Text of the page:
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New top candidate to be Trump’s Chief of Staff is anti-LGBT extremist who pushed for transgender military ban

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The man credited as a major force behind President Donald Trump‘s out-of-the blue, July 26, 2017 tweetstorm announcing he was banning all transgender people from the U.S. Armed Forces is now the leading candidate to replace outgoing White House Chief of Staff John Kelly.

That man is House Freedom Caucus Chairman Mark Meadows, a Tea Party Republican from North Carolina. The Freedom Caucus is the most far-right group among House Republicans.

“The President has a long list of qualified candidates and I know he’ll make the best selection for his administration and for the country,” U.S. Rep. Meadows told Politico on Monday, adding that being Trump’s Chief of Staff “would be an incredible honor.”

(There are, in fact, few viable candidates interested in becoming Chief of Staff.)

GLAAD describes Meadows as an “Anti-LGBTQ congressman who ran for office on his support for North Carolina’s marriage amendment, and who is credited as a key force in pressuring the Trump administration to enact its transgender military ban.”

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Meadows is also among the 38 House Republicans who signed a letter last month urging President Trump to remove protections for LGBTQ workers from his new USMCA trade pact.

A trade pact “is no place for the adoption of social policy” on sexual orientation and gender identity (SOGI),” the letter says.

As head of the Freedom Caucus, Meadows urged President Trump, even before he was sworn into office, to roll back or rescind a variety of President Barack Obama’s LGBT protections, including guidelines to help protect the rights of transgender students. The administration, via Secretary Betsy DeVos and then-Attorney General Jeff Session, complied.

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The Freedom Caucus, under Meadows, also called for President Trump “to repeal the Department of Health and Human Services regulation that implemented the nondiscrimination provision of the Affordable Care Act,” as The Advocate reported at the time.

Meadows opposes same-sex marriage and supports protecting those who also oppose marriage equality, seeing it as a free-speech issue.

In 2013 Rep. Meadows claimed if the Supreme Court were to rule same-sex couples have a constitutional right to marry it would create “a constitutional crisis.”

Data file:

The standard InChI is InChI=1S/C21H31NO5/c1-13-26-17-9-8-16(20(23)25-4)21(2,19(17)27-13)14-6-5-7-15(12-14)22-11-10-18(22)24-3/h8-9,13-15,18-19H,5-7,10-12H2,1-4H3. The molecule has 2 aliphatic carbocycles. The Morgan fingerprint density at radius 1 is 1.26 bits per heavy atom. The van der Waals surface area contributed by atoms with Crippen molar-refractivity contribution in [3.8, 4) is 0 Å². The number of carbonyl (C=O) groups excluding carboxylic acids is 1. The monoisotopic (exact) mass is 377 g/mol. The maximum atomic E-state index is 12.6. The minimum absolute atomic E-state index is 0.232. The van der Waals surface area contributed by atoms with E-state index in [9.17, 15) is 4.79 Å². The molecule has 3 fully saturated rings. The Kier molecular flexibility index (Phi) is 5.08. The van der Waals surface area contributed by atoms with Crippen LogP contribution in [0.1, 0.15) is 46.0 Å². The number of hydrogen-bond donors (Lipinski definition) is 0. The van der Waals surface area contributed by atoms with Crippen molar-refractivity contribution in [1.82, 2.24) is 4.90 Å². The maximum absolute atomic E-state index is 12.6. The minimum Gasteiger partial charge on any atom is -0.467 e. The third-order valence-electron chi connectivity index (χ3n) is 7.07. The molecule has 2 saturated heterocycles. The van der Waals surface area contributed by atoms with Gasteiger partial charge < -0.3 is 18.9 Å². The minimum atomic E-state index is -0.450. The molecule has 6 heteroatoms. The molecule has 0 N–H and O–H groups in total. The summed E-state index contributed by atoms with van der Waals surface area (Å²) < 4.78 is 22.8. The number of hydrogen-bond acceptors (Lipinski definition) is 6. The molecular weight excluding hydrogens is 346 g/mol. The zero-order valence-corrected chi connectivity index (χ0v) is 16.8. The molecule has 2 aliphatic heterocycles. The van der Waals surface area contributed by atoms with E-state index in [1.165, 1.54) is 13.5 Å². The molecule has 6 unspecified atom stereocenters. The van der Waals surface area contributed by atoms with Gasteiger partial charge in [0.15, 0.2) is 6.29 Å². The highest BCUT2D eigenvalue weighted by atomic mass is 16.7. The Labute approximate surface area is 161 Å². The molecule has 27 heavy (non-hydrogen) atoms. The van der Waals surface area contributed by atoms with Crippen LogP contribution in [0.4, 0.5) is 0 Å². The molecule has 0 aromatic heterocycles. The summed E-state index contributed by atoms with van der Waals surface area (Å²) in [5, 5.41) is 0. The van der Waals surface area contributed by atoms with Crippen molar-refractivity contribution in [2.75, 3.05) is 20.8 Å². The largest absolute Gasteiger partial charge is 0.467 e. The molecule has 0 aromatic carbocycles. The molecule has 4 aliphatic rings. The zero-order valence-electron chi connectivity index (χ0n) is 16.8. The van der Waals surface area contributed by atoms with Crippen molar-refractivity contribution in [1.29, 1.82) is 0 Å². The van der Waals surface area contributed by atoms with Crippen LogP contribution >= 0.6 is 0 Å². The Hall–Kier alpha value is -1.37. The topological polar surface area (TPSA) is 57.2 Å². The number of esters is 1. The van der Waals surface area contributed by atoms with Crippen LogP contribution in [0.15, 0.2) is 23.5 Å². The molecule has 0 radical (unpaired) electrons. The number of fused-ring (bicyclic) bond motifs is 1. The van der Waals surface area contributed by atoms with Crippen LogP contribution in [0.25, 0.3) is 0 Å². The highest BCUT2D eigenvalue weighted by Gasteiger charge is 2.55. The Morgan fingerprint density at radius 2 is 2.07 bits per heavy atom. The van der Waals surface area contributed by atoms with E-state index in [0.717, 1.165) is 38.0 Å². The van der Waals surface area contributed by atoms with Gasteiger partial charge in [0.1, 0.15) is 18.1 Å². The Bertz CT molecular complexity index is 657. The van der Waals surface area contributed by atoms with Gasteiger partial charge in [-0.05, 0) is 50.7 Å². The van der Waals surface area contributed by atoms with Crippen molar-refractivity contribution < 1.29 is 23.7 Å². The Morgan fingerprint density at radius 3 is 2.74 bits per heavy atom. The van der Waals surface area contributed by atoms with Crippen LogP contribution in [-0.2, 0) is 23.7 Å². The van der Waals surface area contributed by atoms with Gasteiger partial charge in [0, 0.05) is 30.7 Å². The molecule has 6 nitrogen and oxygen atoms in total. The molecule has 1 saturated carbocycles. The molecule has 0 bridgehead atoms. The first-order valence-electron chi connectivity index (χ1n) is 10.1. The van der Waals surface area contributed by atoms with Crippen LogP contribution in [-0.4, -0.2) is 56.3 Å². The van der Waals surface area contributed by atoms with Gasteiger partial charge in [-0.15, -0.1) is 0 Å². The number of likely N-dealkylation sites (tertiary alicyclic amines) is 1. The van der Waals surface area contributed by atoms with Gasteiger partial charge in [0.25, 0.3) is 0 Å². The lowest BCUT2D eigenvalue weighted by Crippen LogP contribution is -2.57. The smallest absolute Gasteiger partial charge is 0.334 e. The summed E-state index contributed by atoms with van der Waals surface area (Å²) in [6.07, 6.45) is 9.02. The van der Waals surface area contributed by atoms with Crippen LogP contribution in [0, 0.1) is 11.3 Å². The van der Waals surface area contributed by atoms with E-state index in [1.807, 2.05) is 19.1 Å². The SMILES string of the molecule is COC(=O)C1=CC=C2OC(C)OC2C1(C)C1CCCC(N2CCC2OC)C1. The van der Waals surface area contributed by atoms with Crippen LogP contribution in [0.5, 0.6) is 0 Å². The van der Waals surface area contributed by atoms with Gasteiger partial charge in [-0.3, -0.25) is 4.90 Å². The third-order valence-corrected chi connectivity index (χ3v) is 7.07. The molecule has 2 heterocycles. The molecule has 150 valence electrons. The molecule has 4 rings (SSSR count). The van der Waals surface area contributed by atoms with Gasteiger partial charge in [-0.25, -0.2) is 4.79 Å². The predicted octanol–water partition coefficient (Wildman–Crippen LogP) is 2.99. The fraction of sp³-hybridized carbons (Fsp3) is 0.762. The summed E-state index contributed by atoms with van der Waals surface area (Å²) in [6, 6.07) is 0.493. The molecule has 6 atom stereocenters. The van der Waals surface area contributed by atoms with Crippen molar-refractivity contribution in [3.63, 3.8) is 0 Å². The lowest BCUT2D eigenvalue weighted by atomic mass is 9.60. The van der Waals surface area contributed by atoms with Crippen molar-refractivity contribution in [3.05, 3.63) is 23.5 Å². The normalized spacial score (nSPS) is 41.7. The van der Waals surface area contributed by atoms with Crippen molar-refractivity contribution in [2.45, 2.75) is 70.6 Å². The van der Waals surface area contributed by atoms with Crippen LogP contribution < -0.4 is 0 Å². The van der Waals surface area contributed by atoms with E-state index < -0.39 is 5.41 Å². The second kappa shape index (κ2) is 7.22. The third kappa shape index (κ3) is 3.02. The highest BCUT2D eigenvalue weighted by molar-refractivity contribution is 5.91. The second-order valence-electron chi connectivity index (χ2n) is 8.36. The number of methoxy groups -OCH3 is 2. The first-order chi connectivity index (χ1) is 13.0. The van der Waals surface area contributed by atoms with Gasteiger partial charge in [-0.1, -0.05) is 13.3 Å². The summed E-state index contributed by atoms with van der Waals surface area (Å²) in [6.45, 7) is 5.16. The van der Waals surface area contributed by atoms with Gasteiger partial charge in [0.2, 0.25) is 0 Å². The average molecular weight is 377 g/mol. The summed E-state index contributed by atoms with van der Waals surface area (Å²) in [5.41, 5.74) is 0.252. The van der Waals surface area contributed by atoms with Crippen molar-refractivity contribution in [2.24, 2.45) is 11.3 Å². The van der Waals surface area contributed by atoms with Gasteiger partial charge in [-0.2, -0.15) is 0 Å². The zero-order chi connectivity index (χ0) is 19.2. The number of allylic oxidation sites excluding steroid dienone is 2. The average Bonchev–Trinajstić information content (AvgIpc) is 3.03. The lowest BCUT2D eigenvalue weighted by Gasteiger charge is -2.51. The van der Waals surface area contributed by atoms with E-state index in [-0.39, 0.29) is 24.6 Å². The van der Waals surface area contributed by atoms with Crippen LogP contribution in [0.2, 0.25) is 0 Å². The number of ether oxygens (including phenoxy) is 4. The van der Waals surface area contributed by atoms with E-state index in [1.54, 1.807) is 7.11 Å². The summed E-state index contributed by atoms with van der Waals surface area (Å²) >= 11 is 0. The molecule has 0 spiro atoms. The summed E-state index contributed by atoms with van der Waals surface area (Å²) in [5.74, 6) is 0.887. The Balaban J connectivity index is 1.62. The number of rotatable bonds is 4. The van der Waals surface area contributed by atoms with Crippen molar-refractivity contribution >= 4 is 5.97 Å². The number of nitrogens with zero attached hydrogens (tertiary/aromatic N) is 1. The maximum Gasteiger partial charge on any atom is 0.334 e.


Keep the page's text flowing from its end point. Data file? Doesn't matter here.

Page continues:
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Finally, watch as Bloomberg reporter Kevin Cirilli, interviewing Meadows about the transgender ban minutes after Trump announced it, gets the last word in by calling the 15,000 active-duty transgender service members “heroes”:

 
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Here’s the ugly racist history behind tipping — and how it still persists today

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On Saturday, writing for Politico, minister and civil rights activist Rev. Dr. William Barber applauded House Democrats' plans to not only raise the minimum wage to $15 an hour by 2024, but eliminate the much lower "tipped wage" of $2.13 an hour and require tipped workers to also be paid at least the minimum.

This is important, wrote Barber, because the roots of businesses forcing their workers to rely on tips for a proper wage is deeply rooted in America's history of racial tension.

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Black GOP strategist called on the carpet by Joy Reid for trying to sidestep Trump’s racist rally as ’empowering’ voters

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An "AM Joy" panel on MSNBC descended into talking over each other as host Joy Reid confronted a black GOP consultant over Donald Trump's racist rally in North Carolina.

Presenting the conservative point of view, Republican strategist Lenny McAllister was asked point-blank by the host, "Lenny, hold on a second, because you as a man of color yourself -- do you feel comfortable in a party that does rallies like that?"

McAllister pushed back saying he had walked away from just those type of events, before admitting, "To the greater point. They're using racism as an avenue through which people feel empowered, they lend you the loyalty, they give you the vote. What Republicans need to do is continue to empower people, but not by using racism and not by using phobia."

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Dershowitz and Trump should both be worried what Jeffrey Epstein will reveal when he looks to cut a deal: ex-prosecutor

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On Saturday, Georgetown Law professor and former federal prosecutor Paul Butler discussed the Jeffrey Epstein sex trafficking case with MSNBC's Joy Reid, and the conversation turned to Harvard Law professor Alan Dershowitz's increasingly furious battle with David Boies, a prominent lawyer representing some of Epstein's alleged victims. Dershowitz has been accused by one of the women of also abusing her at one of Epstein's parties, a claim he categorically denies.

"I've had sex with one woman since the day I met Jeffrey Epstein," said Dershowitz in a Fox News clip Reid played for her viewers. "I challenge David Boies to say under oath that he's only had sex with one woman during that same period of time, he couldn't do it. So he has an enormous amount of chutzpah to attack me and to challenge my perfect, perfect sex life during the relevant period of time."

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